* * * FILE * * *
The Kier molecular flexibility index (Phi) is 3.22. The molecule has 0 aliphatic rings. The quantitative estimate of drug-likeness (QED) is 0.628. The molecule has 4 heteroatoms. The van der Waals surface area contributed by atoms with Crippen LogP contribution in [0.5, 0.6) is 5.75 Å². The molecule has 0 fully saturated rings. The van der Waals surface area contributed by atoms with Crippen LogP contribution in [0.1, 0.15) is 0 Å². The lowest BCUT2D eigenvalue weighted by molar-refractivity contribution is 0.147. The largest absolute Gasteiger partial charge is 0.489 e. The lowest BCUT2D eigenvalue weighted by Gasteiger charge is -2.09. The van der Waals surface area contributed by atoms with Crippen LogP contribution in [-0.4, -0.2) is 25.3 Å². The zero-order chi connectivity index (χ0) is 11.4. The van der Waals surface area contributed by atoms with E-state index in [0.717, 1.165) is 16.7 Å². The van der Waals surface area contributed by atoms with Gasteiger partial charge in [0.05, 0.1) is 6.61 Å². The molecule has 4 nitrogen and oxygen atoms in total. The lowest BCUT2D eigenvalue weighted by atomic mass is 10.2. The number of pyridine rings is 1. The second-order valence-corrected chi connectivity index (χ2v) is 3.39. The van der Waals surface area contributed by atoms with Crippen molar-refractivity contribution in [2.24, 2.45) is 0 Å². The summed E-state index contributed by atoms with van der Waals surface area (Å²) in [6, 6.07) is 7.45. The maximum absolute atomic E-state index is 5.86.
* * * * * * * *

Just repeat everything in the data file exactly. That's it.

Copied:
The Kier molecular flexibility index (Phi) is 3.22. The molecule has 0 aliphatic rings. The quantitative estimate of drug-likeness (QED) is 0.628. The molecule has 4 heteroatoms. The van der Waals surface area contributed by atoms with Crippen LogP contribution in [0.5, 0.6) is 5.75 Å². The molecule has 0 fully saturated rings. The van der Waals surface area contributed by atoms with Crippen LogP contribution in [0.1, 0.15) is 0 Å². The lowest BCUT2D eigenvalue weighted by molar-refractivity contribution is 0.147. The largest absolute Gasteiger partial charge is 0.489 e. The lowest BCUT2D eigenvalue weighted by Gasteiger charge is -2.09. The van der Waals surface area contributed by atoms with Crippen LogP contribution in [-0.4, -0.2) is 25.3 Å². The zero-order chi connectivity index (χ0) is 11.4. The van der Waals surface area contributed by atoms with E-state index in [0.717, 1.165) is 16.7 Å². The van der Waals surface area contributed by atoms with Gasteiger partial charge in [0.05, 0.1) is 6.61 Å². The molecule has 4 nitrogen and oxygen atoms in total. The lowest BCUT2D eigenvalue weighted by atomic mass is 10.2. The number of pyridine rings is 1. The second-order valence-corrected chi connectivity index (χ2v) is 3.39. The van der Waals surface area contributed by atoms with Crippen molar-refractivity contribution in [2.24, 2.45) is 0 Å². The summed E-state index contributed by atoms with van der Waals surface area (Å²) in [6, 6.07) is 7.45. The maximum absolute atomic E-state index is 5.86.